Creating authentic places will draw people even as the mines shut down
by Allen Best
Clark Anderson returns often to the word “authenticity” when he speaks about economic development of smaller towns and cities.
“People are looking for more authenticity, and I’ll return to this time and time again,” he said when he spoke on April 20 in Denver at a regional forum for coal-reliant communities in transition. He contrasted authenticity with the homogenization that he said largely describes places like Grand Junction and Boise.
“Jobs follow people,” he said. “What that means is that when we think about economic diversification, we think about rolling out the carpet with tax incentives. That is not really how you bring jobs to the community,” he said. “It’s a little like telling children that the stork is where babies come from.”
Rather, the key decision motivating companies is the overall quality and character of a place.
“The No. 1 factor is whether it’s a good place to visit,” he said. “Only when you to get to the bottom third of the list do you get things like favorable zoning and tax incentives. They can play a very useful role, and you should align your incentives. But if not paying attention to quality of place, you’re missing the point.”
Anderson grew up in Vail in the 1970s and 1980s, when the resort was still relatively young. Now, he lives 60 miles to the west in Glenwood Springs, where he has a consultancy called Community Builders.
Hemmed in by canyon walls, Glenwood Springs has a well defined downtown lined with sturdy structures. In its core, Glenwood is a park-and walk place, although the drive-to-the-front-door stores can be found on the edges. “They did it right the first time,” he said of Glenwood Springs.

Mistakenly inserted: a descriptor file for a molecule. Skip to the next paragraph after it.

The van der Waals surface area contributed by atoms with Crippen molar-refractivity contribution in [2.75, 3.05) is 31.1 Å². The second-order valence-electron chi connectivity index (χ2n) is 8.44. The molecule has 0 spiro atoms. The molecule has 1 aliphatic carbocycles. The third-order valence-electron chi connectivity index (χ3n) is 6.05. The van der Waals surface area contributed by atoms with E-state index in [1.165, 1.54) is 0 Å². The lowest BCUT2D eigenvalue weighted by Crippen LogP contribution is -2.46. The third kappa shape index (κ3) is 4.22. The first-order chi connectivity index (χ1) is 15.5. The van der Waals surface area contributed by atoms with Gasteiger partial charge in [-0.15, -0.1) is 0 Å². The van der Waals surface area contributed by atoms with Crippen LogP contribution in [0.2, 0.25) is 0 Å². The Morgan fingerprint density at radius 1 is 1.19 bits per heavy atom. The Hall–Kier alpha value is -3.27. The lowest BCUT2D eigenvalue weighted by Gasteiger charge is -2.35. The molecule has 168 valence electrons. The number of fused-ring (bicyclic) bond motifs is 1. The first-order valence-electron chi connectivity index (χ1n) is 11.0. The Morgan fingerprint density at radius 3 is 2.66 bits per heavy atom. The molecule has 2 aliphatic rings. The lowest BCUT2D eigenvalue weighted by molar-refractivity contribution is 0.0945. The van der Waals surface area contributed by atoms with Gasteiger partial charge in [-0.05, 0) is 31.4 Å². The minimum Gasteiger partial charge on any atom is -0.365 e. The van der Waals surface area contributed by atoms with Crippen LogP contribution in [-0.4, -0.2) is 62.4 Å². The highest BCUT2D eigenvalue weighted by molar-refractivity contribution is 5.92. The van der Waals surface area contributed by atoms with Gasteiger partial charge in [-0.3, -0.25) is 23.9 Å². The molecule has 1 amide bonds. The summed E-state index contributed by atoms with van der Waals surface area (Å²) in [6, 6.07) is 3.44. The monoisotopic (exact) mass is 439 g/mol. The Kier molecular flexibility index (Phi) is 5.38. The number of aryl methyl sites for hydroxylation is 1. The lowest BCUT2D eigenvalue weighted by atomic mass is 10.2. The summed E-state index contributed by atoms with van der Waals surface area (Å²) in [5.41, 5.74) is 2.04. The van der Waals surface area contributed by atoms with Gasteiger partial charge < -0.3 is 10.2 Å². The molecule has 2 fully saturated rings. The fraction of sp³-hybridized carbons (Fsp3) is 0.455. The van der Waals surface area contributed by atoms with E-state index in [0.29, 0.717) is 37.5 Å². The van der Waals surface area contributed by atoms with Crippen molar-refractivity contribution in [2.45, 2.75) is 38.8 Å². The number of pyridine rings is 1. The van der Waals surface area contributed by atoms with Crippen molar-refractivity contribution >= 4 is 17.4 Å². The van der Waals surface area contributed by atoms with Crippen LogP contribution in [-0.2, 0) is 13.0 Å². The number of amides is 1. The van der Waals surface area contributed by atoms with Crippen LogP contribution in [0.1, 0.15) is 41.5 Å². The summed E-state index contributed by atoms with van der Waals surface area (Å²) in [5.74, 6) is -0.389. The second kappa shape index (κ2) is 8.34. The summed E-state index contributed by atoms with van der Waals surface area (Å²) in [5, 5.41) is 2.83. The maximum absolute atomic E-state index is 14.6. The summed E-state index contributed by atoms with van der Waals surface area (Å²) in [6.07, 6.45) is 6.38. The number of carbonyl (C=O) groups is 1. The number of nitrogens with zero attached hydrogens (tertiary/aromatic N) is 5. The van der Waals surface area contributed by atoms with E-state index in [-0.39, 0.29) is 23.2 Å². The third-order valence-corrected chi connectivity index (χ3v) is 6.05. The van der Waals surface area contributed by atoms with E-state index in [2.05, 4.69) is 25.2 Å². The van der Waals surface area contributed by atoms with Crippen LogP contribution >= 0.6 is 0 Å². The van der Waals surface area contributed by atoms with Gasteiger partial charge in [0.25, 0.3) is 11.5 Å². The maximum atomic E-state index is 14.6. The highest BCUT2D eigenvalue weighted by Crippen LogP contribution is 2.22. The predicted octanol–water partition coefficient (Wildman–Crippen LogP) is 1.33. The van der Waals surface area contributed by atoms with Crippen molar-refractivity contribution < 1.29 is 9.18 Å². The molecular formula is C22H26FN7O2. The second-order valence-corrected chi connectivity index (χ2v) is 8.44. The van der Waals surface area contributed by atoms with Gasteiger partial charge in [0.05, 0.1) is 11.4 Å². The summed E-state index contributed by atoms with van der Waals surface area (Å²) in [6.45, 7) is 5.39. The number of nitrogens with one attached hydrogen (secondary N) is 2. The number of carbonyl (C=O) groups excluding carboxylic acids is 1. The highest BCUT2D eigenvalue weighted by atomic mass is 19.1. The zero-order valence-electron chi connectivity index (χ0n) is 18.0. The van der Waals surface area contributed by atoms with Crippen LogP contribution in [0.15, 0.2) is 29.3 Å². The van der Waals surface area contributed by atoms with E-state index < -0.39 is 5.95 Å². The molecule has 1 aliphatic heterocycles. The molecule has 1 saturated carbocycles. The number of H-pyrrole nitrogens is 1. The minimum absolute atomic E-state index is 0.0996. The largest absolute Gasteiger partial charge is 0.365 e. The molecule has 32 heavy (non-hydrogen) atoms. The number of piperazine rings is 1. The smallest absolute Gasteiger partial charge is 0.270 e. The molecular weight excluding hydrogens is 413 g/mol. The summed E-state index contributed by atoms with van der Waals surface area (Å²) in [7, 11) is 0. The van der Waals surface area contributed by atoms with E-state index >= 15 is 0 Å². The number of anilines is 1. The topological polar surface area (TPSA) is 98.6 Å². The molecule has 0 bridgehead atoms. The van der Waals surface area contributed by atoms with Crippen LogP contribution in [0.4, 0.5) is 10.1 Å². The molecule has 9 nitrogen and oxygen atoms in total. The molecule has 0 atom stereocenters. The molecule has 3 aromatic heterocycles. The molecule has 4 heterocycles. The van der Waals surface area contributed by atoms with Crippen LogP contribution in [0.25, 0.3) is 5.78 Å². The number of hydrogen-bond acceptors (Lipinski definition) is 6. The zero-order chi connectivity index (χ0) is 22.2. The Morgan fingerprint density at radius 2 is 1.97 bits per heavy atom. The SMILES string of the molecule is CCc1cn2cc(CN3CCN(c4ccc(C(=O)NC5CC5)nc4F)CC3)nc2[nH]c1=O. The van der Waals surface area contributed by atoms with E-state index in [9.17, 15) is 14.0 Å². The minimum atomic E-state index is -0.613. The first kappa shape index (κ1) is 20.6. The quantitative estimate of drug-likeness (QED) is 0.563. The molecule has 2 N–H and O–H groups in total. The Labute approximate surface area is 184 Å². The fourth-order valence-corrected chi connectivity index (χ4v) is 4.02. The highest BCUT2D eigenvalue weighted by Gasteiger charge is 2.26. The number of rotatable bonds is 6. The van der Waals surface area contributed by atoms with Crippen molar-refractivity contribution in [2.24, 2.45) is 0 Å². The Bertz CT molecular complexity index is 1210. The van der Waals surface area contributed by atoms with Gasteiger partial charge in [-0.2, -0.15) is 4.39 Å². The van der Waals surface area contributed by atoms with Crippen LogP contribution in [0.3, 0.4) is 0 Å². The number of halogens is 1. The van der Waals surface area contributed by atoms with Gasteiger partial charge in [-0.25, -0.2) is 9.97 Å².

Other places like Gypsum, located on the opposite side of Glenwood Canyon, are trying to create a center for their communities. Silt, located along the Colorado River, much like Gypsum in its agrarian roots and its lack of centeredness, also struggles, he suggested.
Carbondale, located 10 miles south of Glenwood, was a coal-mining town that has survived the closing of the coal mine in the early 1980s quite nicely. Today, it is a vibrant place of tinkers and thinkers, if also a sizable segment of immigrants, mostly from Mexico, who work in the Aspen-area economy. Aspen is 30 miles up the Roaring Fork Valley.
After his speech, Anderson acknowledged that Carbondale has other assets that not all coal-mining towns might have. Not only is Aspen one of the wealthiest places on the planet, the backdrop of Carbondale is one of the loveliest in all of Colorado: the twin-summited Sopris Peak, rising to 13,000 feet, with the addition of the splish-splash of the Crystal and the Roaring Fork rivers. This is the Colorado of calendars.
Still, Anderson maintains that Carbondale made conscious decisions that make it an attractive place. He did not define what those may have been prior to the closure of the coal mine.
“People will sacrifice salary for an ideal community,” he said. Studies by the National Board of Realtors have found that those neighborhoods with a strong sense of place, with a sense of authenticity, command higher values.
That means denser neighborhoods. “It’s less that people are excited about walking. What people really want is convenience and access to amenities combined with a sense of place,” he said. “Walkability is a byproduct of good infrastructure.”
One study found that 62 percent of people wanted more dense development such that it improves walkable convenience, as opposed to 38 percent who preferred larger lots, even at a loss of convenience.
Anderson also advised that manufacturing should be seen as a variety of pursuits.
“Manufacturing as we did in the ‘70s and ‘80s isn’t going to come back the way it was, but there is still a demand for manufacturing. He then pointed to Bonfire Brewing, which is based in Eagle. Town officials in Eagle “don’t really recognize what they have there.”
Anderson also cited the Gunnison County’s One Valley Prosperity Project. Community buy-in which resulted in creation of the Ice House incubator in Gunnison, which provides what Anderson described as a “lot of cool entrepreneurial space.”